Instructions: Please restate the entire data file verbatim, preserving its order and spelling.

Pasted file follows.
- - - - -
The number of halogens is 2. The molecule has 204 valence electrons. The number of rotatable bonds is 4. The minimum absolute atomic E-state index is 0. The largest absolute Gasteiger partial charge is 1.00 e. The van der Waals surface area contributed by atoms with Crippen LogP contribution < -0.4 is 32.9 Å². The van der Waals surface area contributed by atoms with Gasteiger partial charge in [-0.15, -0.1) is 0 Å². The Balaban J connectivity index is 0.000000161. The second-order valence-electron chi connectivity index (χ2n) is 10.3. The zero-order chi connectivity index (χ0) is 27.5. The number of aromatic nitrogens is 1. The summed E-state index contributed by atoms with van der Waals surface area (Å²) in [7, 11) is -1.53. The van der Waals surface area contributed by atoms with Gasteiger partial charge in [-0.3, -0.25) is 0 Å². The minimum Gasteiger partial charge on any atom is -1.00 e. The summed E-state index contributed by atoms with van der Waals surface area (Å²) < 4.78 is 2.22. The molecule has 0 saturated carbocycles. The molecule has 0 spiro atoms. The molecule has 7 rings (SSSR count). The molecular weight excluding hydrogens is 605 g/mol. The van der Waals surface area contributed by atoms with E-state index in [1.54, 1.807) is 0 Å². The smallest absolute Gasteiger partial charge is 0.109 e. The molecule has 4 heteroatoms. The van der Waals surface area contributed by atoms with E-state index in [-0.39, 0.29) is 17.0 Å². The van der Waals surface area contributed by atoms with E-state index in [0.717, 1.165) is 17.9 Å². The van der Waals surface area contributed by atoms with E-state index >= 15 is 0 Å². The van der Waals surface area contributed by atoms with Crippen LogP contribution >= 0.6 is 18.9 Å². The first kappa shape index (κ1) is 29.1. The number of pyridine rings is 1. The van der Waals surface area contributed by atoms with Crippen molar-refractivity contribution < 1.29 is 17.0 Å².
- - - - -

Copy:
The number of halogens is 2. The molecule has 204 valence electrons. The number of rotatable bonds is 4. The minimum absolute atomic E-state index is 0. The largest absolute Gasteiger partial charge is 1.00 e. The van der Waals surface area contributed by atoms with Crippen LogP contribution < -0.4 is 32.9 Å². The van der Waals surface area contributed by atoms with Gasteiger partial charge in [-0.15, -0.1) is 0 Å². The Balaban J connectivity index is 0.000000161. The second-order valence-electron chi connectivity index (χ2n) is 10.3. The zero-order chi connectivity index (χ0) is 27.5. The number of aromatic nitrogens is 1. The summed E-state index contributed by atoms with van der Waals surface area (Å²) in [7, 11) is -1.53. The van der Waals surface area contributed by atoms with Gasteiger partial charge in [-0.3, -0.25) is 0 Å². The minimum Gasteiger partial charge on any atom is -1.00 e. The summed E-state index contributed by atoms with van der Waals surface area (Å²) < 4.78 is 2.22. The molecule has 0 saturated carbocycles. The molecule has 0 spiro atoms. The molecule has 7 rings (SSSR count). The molecular weight excluding hydrogens is 605 g/mol. The van der Waals surface area contributed by atoms with E-state index in [1.54, 1.807) is 0 Å². The smallest absolute Gasteiger partial charge is 0.109 e. The molecule has 4 heteroatoms. The van der Waals surface area contributed by atoms with E-state index in [-0.39, 0.29) is 17.0 Å². The van der Waals surface area contributed by atoms with E-state index in [0.717, 1.165) is 17.9 Å². The van der Waals surface area contributed by atoms with E-state index >= 15 is 0 Å². The van der Waals surface area contributed by atoms with Crippen LogP contribution >= 0.6 is 18.9 Å². The first kappa shape index (κ1) is 29.1. The number of pyridine rings is 1. The van der Waals surface area contributed by atoms with Crippen molar-refractivity contribution < 1.29 is 17.0 Å².